Is It Possible For Young Children To Misuse Opioids?

Author’s note: “Emily” is a pseudonym, and she’s someone I know. I’ve changed just enough details of her story to protect her family’s privacy.

Lynn Webster, MD, opioids, addiction, painFour-year-old Emily had a rare form of cancer.  She had received chemotherapy every week for about three months.  She also had to bear frequent painful procedures. Emily’s mother, Sally, vicariously experienced some of the same pain, knowing that her daughter might not live.

For physicians, the challenges of treating children include being cognizant of the parents’ feelings and concerns as well.  A child commonly reflects a parent’s perception of pain or anxiety.

The cancer was eating Emily’s bones like maggots eating dead tissue. The excruciating pain emanated from her spine and long bones.  Due to the persistent pain, Emily was placed on OxyContin. But she had another type of pain that wasn’t helped by this medication. This pain had a sharp, piercing character — what we call lancinating —  and its sudden onset would often last only a few minutes. During these episodes, Emily would scream. Sally asked if there was a way for the spikes of pain to be treated.  So intravenous morphine was administered when Emily was at the hospital and cried with lancinating pain.

On a cold winter day, Emily was hospitalized for more chemotherapy. Emily asked the nurse for a morphine injection.  Although still on her OxyContin, Emily had been asking for morphine with increasing frequency.  It didn’t appear to the nurse that Emily was in more pain than usual at that moment, but she complied with Emily’s request, attaching the syringe to the IV port and beginning a slow injection.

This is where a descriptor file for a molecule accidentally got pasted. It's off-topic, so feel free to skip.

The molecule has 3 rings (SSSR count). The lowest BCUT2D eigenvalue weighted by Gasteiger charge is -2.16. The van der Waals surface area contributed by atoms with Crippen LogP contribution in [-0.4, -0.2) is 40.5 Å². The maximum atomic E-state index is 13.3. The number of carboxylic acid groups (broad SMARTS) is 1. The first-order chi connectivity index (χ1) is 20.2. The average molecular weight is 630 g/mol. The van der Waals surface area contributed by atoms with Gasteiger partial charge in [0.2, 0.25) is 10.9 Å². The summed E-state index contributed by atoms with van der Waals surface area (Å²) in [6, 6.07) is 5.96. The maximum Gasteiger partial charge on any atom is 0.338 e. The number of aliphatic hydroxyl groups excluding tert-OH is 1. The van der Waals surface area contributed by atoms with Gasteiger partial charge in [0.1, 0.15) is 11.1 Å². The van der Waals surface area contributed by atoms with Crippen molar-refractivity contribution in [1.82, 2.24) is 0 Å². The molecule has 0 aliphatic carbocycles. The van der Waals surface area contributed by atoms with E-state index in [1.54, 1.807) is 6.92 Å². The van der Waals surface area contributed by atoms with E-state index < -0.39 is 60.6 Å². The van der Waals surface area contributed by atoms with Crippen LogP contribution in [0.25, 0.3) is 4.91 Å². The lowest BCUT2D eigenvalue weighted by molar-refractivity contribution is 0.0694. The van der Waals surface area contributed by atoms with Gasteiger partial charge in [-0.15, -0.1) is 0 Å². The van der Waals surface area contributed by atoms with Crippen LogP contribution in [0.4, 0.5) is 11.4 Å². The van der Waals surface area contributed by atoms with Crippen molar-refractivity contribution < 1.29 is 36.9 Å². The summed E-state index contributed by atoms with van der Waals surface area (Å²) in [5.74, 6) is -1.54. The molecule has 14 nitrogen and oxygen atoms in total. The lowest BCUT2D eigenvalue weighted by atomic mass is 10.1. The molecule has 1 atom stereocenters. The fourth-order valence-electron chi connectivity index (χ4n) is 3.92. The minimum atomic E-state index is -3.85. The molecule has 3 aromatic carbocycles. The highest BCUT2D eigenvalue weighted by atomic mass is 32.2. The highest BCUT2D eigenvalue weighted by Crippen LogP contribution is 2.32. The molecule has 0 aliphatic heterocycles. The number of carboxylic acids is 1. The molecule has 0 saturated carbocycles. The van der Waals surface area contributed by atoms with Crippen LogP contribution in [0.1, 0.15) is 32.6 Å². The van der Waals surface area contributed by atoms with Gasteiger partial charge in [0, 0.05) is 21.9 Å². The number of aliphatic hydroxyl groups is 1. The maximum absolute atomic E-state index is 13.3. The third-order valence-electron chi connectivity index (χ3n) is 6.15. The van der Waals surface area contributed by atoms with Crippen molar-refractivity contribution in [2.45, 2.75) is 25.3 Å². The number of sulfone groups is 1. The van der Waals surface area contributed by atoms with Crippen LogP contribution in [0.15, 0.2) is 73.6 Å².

“Push it fast,” Emily begged.

“Why?” the nurse asked.

“Because it makes me feel good.”

This was an unexpected response, and when I heard about it, it caught my attention. Emily certainly was experiencing physical pain, but is it possible she was asking for a particular experience — for a blunting of emotional pain as well? This type of desire is common in adults, who will sometimes use opioids to cope with their emotional struggles as well as to relieve pain.

Until I heard Emily’s story, I would have disbelieved that a child would seek such an effect. Now, I am not so sure.

Of one thing I am certain: Emily made her request in innocence and without guile. The four-year-old is not a “drug addict,” but her very naiveté reveals how opioids such as morphine may become a trap for a vulnerable person.

Opioids are indicated for relief of physical pain. Using them to mask emotional pain can lead to great harm. If a four-year-old child can have emotional pain that supersedes her physical pain, we can be certain this human need is not an anomaly.

It may not be possible for newborns and children to be “addicted,” but we do not have to be an adult to develop a desire to feel good that could be harmful.

How can this insight help people in pain? Understanding that there can be a slippery slope when using these powerful medications. Relieving physical pain may be the reason to initiate opioid use but, if continued use is to relieve emotional suffering, it can lead to disaster. People must be cautious of this possible transgression.